On Civil Courage and Its Punishments

by Project Censored
Published: Last Updated on

By Daniel Ellsberg

Editor’s Note: The late Daniel Ellsberg’s article, “On Civil Courage and its Punishments,” was originally published in Censored 2014: Fearless Speech in Fateful Times, edited by Mickey Huff, Andy Lee Roth, and Project Censored (New York: Seven Stories Press, 2013), 208-13. The article was based in part on an interview with Project Censored’s Mickey Huff and Peter Phillips on KPFA, Pacifica Free Speech Radio, The Project Censored Show, April 3, 2013.

Both civil and battlefield risk-taking for the benefit of others involves real courage; but one is far more rare than the other. Why?

Battlefield courage is expected to (and does) lead to the respect and thanks of those closest to you, your team and your superiors, immediately. (As we’ll discuss below, courage off the battlefield commonly does the opposite). The respect is from some of the people you most respect, and whose respect you most value. It’s good for your career, though that’s not ordinarily a consideration in the immediate circumstances. And it’s not only immediate—it can be ongoing.

To the very common extent that it involves saving the lives of others, those others are your teammates—“us,” known to you, some of them friends—who could be expected to risk their own lives to save yours in comparable circumstances. And the saving of their lives is immediate and often visible to others; they are under imminent risk. Parallels in civilian life include rescuing a child who has wandered into traffic, or dangerously swerving a car in order to avoid hitting a pedestrian or animal.

Both the risk and the benefit are immediate and usually visible—i.e., likely to evoke thanks or praise. You will not only feel you have done the right thing, but your community, your “we” group will agree, applaud, thank you, and perhaps even reward you.

Thus, it is not only possible—and universally done—but also relatively easy to train ordinary people, chosen at random (for example, by draft) to behave bravely on the battlefield: to inculcate a spirit of team loyalty in them, and (in military circumstances) to impress obedience to orders and to a “mission.” Extreme physical courage becomes almost routine. As Admiral Chester Nimitz said of the Marines on Iwo Jima: “Uncommon valor was a common virtue.”

Civil courage is almost the opposite in all these respects. Especially whistleblowing, which involves the exposure to outsiders of wrongdoing or reckless behavior by one’s own team, superiors, organization—thus exposing one’s own team members, superiors, and organization to risk of sanctions. For this you should expect not only a lack of thanks from your superiors and teammates but condemnation, contempt, ostracism, lost chances of promotion, risk of firing, and denial of respect from those you most respect and from whom you want respect.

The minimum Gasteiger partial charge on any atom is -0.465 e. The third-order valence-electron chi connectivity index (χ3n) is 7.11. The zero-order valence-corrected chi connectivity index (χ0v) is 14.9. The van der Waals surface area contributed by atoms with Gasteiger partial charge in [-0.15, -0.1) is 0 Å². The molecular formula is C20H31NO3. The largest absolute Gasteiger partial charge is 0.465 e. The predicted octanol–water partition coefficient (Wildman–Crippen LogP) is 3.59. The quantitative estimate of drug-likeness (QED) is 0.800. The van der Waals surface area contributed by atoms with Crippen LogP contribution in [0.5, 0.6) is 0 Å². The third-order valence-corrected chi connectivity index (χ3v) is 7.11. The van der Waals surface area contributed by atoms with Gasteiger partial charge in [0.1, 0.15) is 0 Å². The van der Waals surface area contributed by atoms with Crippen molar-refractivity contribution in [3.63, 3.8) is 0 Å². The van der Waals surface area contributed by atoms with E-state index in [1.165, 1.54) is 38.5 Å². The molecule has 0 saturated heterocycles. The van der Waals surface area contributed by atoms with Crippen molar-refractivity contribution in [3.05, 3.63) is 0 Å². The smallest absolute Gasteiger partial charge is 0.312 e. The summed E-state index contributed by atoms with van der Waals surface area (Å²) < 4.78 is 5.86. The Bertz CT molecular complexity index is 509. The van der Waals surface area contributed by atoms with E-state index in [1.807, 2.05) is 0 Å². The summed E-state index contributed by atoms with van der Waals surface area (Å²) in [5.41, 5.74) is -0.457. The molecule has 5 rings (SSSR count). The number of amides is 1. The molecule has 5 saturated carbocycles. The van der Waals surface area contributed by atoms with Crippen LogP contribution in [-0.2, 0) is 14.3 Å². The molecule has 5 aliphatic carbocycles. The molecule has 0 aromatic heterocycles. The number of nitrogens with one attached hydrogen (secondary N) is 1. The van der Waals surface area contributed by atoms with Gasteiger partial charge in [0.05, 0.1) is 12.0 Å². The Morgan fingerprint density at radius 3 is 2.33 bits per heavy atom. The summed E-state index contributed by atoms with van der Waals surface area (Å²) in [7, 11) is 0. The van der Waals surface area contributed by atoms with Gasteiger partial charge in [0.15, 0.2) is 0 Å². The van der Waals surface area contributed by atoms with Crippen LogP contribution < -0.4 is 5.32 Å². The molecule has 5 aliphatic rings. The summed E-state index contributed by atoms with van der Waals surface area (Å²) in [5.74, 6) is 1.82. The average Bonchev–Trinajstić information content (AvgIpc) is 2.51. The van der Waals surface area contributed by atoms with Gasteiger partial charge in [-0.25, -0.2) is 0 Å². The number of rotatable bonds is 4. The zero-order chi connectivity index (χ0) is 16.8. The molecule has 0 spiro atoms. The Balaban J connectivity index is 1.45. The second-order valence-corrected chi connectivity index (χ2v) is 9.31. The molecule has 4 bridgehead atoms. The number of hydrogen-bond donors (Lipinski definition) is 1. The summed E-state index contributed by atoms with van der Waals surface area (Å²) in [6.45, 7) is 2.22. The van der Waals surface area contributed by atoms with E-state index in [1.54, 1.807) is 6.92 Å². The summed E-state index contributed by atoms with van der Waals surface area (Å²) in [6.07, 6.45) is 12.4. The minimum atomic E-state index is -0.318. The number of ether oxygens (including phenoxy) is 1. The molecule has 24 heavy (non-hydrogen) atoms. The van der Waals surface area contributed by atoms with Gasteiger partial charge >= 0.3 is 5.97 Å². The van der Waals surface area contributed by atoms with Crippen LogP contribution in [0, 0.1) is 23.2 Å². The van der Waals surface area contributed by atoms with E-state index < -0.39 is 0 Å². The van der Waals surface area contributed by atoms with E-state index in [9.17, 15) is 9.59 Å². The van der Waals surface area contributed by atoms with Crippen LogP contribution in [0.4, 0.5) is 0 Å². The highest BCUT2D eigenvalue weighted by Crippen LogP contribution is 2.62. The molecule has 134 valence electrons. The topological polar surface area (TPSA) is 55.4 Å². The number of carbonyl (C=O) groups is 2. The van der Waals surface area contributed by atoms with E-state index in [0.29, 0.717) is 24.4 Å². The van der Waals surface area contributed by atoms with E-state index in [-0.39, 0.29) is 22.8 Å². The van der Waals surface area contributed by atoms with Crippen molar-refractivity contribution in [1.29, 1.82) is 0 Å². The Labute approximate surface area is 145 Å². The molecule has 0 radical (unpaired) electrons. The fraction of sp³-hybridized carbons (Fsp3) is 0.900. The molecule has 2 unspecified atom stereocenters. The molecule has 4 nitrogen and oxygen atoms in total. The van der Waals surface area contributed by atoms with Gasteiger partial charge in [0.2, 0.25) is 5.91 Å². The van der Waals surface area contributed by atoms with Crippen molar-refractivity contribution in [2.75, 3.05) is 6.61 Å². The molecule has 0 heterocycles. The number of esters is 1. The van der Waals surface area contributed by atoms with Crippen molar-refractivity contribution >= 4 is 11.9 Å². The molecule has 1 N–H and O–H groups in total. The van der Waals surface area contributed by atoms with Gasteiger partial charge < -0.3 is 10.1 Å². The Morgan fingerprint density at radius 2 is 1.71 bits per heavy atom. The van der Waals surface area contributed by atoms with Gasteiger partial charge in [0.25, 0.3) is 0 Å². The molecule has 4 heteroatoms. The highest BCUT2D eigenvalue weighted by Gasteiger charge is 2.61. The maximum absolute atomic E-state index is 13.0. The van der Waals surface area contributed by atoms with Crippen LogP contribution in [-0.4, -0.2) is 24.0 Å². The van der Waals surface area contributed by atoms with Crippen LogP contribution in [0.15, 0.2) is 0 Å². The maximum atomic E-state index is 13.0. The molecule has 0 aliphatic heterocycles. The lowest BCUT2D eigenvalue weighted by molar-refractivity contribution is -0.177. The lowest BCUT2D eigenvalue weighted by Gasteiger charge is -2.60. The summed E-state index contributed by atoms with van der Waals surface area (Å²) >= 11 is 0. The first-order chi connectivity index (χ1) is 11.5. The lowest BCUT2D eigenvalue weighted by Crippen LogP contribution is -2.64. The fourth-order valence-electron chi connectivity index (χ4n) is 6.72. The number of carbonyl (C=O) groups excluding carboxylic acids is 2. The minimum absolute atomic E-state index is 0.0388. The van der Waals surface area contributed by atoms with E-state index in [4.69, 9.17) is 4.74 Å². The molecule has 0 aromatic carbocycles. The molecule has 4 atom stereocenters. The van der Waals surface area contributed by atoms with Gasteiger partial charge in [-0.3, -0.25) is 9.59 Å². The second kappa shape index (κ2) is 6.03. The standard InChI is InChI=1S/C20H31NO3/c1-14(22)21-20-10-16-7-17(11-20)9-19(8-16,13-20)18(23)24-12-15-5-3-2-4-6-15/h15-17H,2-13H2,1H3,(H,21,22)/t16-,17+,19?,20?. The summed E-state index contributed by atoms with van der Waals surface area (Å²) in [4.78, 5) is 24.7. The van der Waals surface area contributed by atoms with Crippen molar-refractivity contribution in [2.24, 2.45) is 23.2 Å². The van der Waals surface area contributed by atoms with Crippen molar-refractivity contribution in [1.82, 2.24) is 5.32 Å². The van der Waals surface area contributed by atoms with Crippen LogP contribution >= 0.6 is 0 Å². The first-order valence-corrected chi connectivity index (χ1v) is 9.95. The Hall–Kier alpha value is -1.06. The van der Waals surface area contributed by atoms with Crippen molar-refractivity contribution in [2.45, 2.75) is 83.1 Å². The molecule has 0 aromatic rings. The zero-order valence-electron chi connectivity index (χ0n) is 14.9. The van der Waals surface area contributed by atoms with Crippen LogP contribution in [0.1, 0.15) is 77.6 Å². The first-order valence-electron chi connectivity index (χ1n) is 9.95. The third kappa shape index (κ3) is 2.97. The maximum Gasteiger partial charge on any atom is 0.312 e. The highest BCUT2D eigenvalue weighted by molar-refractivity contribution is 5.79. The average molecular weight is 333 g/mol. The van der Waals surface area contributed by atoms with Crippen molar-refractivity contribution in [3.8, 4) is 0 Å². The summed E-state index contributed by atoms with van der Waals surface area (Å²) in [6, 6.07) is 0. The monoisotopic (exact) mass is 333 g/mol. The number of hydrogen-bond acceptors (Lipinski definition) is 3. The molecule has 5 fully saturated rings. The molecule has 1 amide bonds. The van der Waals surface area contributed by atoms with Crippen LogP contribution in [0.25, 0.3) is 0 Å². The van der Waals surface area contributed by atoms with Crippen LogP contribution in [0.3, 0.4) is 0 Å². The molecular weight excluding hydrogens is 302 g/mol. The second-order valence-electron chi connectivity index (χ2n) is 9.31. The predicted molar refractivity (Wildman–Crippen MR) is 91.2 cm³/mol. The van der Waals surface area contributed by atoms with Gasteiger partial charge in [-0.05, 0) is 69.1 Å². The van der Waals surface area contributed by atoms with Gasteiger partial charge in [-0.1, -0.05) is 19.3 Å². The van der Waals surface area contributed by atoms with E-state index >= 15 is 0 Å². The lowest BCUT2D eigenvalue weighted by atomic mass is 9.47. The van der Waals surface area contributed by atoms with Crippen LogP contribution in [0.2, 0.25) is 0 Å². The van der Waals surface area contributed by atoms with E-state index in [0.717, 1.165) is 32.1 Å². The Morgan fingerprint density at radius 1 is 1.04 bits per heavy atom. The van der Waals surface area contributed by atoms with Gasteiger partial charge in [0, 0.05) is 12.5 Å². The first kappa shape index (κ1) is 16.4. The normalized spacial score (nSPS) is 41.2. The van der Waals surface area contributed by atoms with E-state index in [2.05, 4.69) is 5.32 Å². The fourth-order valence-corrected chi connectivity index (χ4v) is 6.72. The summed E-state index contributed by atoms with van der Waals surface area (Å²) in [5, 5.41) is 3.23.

And all this is not only from those whose misguided, dangerous behavior or wrongdoing has been exposed, but from their—and your—teammates and superiors, who feel you have endangered or stigmatized their prized organization and shown “disloyalty” (to it and to them), even when they are not personally involved in the behavior you have exposed. (Some of them may have strongly opposed it themselves, inside the group or organization—no “airing of dirty laundry” to outsiders—usually to no effect, but such internal critiques seldom result in either sanctions or, more importantly, changes in the wrongful behavior.)

In all cases, you may have acted to save lives, physically, or to safeguard indirectly the welfare of others. But while in the battlefield case, the lives you have saved (at the risk of your own) are your friends, your teammates, “us,” in the civil case, the lives are likely to be those of “outsiders” and “others”—who may well be foreign, distant, or personally unknown to you and your group. Nothing is more human than to value, or to show concern for and readiness to take personal risks for, the lives or welfare of “others” who are “not-’us’” much less “one of us.”

Moreover, the dangers (perhaps from “us,” or some of us) from which these others have been saved may or may not be immediate or easily traceable to their cause. These harms are “conjectural,” “speculative,” or “uncertain.” They may appear to be highly likely or virtually certain to the risk-taking whistleblower—who may possess special knowledge of these dangers. That knowledge may be widely known to other insiders, who take no action on it. But to other members of your group or organization, the alleged danger to these outsiders, especially in the future and especially from “us,” may be irrelevant, invisible, or nonexistent.

For this latter group, the future (or immediate) danger to the lives or physical well-being of these “others” weighs less, in effect, than the immediate harm (from protecting those “others”) to the careers and reputations of one’s in-group. Such priorities of concern—for “us” rather than “them” (even when “they” are not enemies)—are virtually universal, and perhaps an attribute of humanity in general.

If whistleblowing involves holding one’s own team, superiors, or organization accountable for causing harm to others on the battlefield, these others will typically be foreigners and are likely to be understood as “the enemy” who threatens the lives or well-being of your own “side.” In the civil case, where the stakes of whistleblowing are more likely to involve damage to prestige, career, budget, and promotion, rather than life or death, you are seen as harming “your own friends,” “us,” those to whom you are expected (or even pledged) to show “loyalty.” Loyalty may encompass the hiding of wrongdoing from outsiders, as is true not only in the mafia, but in all collectivities that establish unyielding boundaries to distinguish “we” from “them.”